Shellfish reefs as shoreline protection – Eastern Scheldt


The construction of a storm-surge barrier and a number of closure dams has led to severe erosion of the tidal flats in this tidal basin. The objective of the project was to test artificial shellfish reefs in the intertidal zone in front of mudflats or salt marshes as a cost-effective and sustainable measure to protect intertidal habitats in the Eastern Scheldt (SW Netherlands).

Project Background

The Ecosystem Engineers (Dutch: Biobouwers) project of the Rijkswaterstaat’s WINN research programme (2006 – 2008) was the first project in the Netherlands in which the concept of shellfish reefs for shore protection was explored. The “Biobouwers project’ was executed by Deltares, NIOO-CEME (now NIOZ) and IMARES. Within the Building with Nature program, this concept was further investigated and large-scale experimental reefs have been built and are now being monitored and evaluated. An artificial ecosystem engineer (in this case a shellfish reef) is considered successful if it becomes self-sustaining (i.e. living and persistent) and reduces erosion of the tidal flat it is supposed to protect (i.e. stabilizing element).

Oyster reefs

The main goal of the project is to maintain intertidal sandy shoals, mudflats and salt marshes by utilizing ecosystem engineers in the form of oyster reefs. Their most important functions are:

  • sustainable and cost-effective protection of intertidal areas against erosion,
  • reduction of hydraulic forces by 1) dissipating wave energy and 2) increasing sediment deposition and reducing erosion,
  • enhancing biodiversity, biomass, productivity and functioning of the ecosystem.

Ecosystem engineers (Jones et al., 1994) are organisms that modify their abiotic environment via their own biological activity and their physical structure. They are considered an important factor in the functioning of estuarine and marine ecosystems. Especially in the intertidal and shallow subtidal zone of estuaries and coasts, several ecosystem engineering species are present that form a three-dimensional structure on an otherwise bare soft-sediment bed. Examples of such ecosystem engineers are mangroves, salt marshes, sea grass beds and shellfish reefs. As the structure of these organisms can considerably decrease hydraulic forces such as wave action, it can be used to create protective barriers in front of dikes (Borsje, van Wesenbeeck et al. 2011). The structure of a shellfish reef is such that it will dissipate wave action rather than reflect it. Building with Nature adopted the concept of using ecosystem engineers as a way of solving shore erosion problems.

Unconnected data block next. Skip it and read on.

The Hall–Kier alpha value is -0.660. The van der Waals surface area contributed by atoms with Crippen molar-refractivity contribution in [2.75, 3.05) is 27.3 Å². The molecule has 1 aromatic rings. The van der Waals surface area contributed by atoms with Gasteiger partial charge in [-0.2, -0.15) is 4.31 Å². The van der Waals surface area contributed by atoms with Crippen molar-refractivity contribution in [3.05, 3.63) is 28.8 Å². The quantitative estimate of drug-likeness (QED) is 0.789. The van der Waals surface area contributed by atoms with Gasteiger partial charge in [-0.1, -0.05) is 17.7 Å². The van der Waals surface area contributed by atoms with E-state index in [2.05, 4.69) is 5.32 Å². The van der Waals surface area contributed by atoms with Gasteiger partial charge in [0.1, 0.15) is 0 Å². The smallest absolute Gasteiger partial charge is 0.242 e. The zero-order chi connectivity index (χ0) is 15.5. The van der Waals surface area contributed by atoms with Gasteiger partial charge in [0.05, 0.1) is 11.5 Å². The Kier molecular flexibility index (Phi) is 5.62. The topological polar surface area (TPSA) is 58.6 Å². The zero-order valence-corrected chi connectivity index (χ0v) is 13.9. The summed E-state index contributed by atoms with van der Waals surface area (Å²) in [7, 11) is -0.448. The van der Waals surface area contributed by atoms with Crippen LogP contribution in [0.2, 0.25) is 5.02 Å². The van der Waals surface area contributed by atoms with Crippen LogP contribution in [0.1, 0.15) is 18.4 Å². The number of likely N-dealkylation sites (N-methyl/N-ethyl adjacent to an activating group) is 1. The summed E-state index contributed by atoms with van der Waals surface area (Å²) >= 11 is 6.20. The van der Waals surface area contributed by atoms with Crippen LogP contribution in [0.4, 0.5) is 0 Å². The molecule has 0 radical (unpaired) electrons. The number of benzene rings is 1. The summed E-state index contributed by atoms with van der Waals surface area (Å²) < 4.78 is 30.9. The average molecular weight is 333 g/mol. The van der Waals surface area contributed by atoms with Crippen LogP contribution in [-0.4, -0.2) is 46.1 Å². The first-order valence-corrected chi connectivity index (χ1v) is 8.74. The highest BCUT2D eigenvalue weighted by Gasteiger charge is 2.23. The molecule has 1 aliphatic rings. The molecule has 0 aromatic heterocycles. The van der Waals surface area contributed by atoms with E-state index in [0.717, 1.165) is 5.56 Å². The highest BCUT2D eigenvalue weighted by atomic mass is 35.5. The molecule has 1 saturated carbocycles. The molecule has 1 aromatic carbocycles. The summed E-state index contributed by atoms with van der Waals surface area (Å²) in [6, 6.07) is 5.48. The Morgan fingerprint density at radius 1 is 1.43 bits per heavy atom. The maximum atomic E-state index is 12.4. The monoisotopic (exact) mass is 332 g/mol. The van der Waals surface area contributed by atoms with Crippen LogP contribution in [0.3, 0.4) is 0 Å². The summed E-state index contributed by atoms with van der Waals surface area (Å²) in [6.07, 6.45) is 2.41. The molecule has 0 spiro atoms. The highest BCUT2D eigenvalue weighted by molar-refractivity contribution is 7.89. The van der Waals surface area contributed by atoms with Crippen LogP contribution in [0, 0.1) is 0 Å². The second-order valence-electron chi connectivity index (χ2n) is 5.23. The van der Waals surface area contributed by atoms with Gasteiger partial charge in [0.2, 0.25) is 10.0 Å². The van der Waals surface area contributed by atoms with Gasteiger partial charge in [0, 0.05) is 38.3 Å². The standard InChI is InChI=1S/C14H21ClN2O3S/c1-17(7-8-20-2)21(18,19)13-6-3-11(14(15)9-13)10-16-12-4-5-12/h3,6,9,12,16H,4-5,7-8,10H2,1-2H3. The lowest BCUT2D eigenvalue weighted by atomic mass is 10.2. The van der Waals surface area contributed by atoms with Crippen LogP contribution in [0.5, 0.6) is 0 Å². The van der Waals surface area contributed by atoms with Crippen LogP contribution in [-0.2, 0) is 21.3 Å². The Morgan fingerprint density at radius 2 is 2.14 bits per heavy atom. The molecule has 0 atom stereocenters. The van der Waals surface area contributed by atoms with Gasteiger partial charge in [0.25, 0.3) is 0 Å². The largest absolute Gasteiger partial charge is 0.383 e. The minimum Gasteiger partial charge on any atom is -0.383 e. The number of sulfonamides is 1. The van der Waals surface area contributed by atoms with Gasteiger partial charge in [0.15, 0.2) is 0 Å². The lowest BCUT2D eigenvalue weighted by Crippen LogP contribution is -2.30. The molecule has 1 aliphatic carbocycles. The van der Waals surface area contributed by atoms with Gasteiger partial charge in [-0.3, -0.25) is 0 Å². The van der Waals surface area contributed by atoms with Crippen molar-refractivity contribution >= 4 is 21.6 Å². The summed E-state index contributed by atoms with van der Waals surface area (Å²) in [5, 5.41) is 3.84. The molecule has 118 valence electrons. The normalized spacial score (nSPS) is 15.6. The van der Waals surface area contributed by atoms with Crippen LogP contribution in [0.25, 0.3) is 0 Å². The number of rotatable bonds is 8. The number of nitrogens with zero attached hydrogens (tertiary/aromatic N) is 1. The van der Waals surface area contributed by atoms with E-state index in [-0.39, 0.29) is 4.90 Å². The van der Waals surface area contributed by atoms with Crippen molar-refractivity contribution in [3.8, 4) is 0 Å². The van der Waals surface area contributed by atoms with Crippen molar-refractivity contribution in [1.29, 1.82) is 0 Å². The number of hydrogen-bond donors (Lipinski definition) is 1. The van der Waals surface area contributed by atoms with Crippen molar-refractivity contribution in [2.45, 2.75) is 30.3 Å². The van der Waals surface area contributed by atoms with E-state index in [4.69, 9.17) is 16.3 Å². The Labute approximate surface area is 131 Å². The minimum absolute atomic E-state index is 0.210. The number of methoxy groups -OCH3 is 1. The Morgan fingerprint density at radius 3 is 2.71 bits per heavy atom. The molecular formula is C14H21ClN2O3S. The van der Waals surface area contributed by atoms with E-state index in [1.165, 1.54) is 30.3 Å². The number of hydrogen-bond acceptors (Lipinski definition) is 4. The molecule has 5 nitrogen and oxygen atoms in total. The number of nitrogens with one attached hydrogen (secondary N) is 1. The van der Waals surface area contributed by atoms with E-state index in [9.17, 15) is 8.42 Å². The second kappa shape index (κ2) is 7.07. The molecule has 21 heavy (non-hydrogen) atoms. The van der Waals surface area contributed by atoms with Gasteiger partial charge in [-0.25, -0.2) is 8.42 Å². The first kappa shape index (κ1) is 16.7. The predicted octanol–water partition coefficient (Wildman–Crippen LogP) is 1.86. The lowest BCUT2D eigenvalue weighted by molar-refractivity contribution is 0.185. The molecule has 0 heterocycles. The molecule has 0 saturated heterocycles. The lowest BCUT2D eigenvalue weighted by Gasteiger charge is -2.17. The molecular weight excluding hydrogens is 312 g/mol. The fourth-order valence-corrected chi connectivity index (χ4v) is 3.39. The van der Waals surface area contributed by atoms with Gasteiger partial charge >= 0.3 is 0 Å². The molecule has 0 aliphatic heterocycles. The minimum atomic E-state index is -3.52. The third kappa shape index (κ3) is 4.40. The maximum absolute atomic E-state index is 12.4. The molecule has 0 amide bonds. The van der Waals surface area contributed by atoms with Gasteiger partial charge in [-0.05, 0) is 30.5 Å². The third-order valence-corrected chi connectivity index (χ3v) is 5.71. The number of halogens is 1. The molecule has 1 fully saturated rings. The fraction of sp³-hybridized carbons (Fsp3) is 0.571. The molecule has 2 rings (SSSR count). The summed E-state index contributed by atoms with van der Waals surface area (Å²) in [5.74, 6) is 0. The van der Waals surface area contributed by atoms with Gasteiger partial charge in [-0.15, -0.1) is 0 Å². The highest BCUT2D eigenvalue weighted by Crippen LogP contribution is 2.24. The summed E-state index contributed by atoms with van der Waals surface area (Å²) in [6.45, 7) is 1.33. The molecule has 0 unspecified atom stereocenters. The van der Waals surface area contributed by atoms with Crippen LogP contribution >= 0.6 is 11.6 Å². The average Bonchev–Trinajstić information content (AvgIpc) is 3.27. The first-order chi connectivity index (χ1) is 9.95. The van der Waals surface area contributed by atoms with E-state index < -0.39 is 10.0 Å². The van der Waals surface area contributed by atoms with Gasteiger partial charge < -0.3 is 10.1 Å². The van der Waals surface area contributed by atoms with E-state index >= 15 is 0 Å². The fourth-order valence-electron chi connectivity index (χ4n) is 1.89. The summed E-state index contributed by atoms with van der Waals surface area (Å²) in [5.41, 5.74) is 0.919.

Oysters are ecosystem engineers that form reefs. These reefs form a conspicuous habitat that can influence tidal flow and wave action within estuaries. Oyster reefs thereby modify patterns of sediment deposition, consolidation, and stabilization. Additionally, these filter feeders can generate an extra flux of fine sediments to the intertidal habitat through excretion of faeces and pseudo-faeces (i.e. bio-deposition). After placement of a substrate of dead oyster shells, ideal for oyster larvae to settle, natural processes should further stimulate living reef formation in order achieve long-term sustainability (Powers, Peterson et al. 2009). The newly formed reef also provides habitat to a diverse species community (Scyphers, Powers et al. 2011). When successful, the initial substrate may therefore evolve into an economically and ecologically advantageous object full of life, acting as an adaptive coastal defense mechanism. The Building with Nature program therefore studies reef-building ecosystem engineers and their potential to consolidate and stabilize eroding tidal flats in the Eastern Scheldt.